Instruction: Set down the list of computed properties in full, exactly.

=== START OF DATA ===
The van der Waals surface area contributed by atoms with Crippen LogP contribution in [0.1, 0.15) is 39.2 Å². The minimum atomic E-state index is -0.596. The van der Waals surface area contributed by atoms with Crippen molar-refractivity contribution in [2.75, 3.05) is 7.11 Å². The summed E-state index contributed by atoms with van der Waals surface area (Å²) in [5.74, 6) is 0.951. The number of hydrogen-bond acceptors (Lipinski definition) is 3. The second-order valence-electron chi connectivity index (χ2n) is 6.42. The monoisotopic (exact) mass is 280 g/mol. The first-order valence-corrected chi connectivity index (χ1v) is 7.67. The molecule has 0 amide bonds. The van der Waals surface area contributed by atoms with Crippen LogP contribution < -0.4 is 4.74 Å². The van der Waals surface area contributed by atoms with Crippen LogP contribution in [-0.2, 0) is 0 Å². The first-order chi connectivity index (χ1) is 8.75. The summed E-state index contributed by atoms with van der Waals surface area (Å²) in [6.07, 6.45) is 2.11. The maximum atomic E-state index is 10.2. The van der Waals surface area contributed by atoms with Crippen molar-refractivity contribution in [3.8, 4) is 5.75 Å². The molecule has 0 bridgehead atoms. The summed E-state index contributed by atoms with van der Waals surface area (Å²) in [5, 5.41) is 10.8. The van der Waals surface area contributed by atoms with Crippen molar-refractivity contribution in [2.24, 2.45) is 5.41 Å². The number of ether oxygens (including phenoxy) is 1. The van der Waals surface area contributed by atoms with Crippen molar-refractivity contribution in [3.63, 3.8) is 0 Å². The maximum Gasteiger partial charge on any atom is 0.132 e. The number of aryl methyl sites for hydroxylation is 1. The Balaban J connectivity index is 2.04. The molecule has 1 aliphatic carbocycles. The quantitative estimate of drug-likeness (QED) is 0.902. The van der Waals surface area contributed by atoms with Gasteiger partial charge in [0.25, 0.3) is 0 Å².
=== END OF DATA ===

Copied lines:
The van der Waals surface area contributed by atoms with Crippen LogP contribution in [0.1, 0.15) is 39.2 Å². The minimum atomic E-state index is -0.596. The van der Waals surface area contributed by atoms with Crippen molar-refractivity contribution in [2.75, 3.05) is 7.11 Å². The summed E-state index contributed by atoms with van der Waals surface area (Å²) in [5.74, 6) is 0.951. The number of hydrogen-bond acceptors (Lipinski definition) is 3. The second-order valence-electron chi connectivity index (χ2n) is 6.42. The monoisotopic (exact) mass is 280 g/mol. The first-order valence-corrected chi connectivity index (χ1v) is 7.67. The molecule has 0 amide bonds. The van der Waals surface area contributed by atoms with Crippen LogP contribution < -0.4 is 4.74 Å². The van der Waals surface area contributed by atoms with Crippen LogP contribution in [-0.2, 0) is 0 Å². The first-order chi connectivity index (χ1) is 8.75. The summed E-state index contributed by atoms with van der Waals surface area (Å²) in [6.07, 6.45) is 2.11. The maximum atomic E-state index is 10.2. The van der Waals surface area contributed by atoms with Crippen molar-refractivity contribution in [3.8, 4) is 5.75 Å². The molecule has 0 bridgehead atoms. The summed E-state index contributed by atoms with van der Waals surface area (Å²) in [5, 5.41) is 10.8. The van der Waals surface area contributed by atoms with Crippen molar-refractivity contribution in [2.24, 2.45) is 5.41 Å². The number of ether oxygens (including phenoxy) is 1. The van der Waals surface area contributed by atoms with Crippen molar-refractivity contribution in [3.63, 3.8) is 0 Å². The maximum Gasteiger partial charge on any atom is 0.132 e. The number of aryl methyl sites for hydroxylation is 1. The Balaban J connectivity index is 2.04. The molecule has 1 aliphatic carbocycles. The quantitative estimate of drug-likeness (QED) is 0.902. The van der Waals surface area contributed by atoms with Gasteiger partial charge in [0.25, 0.3) is 0 Å².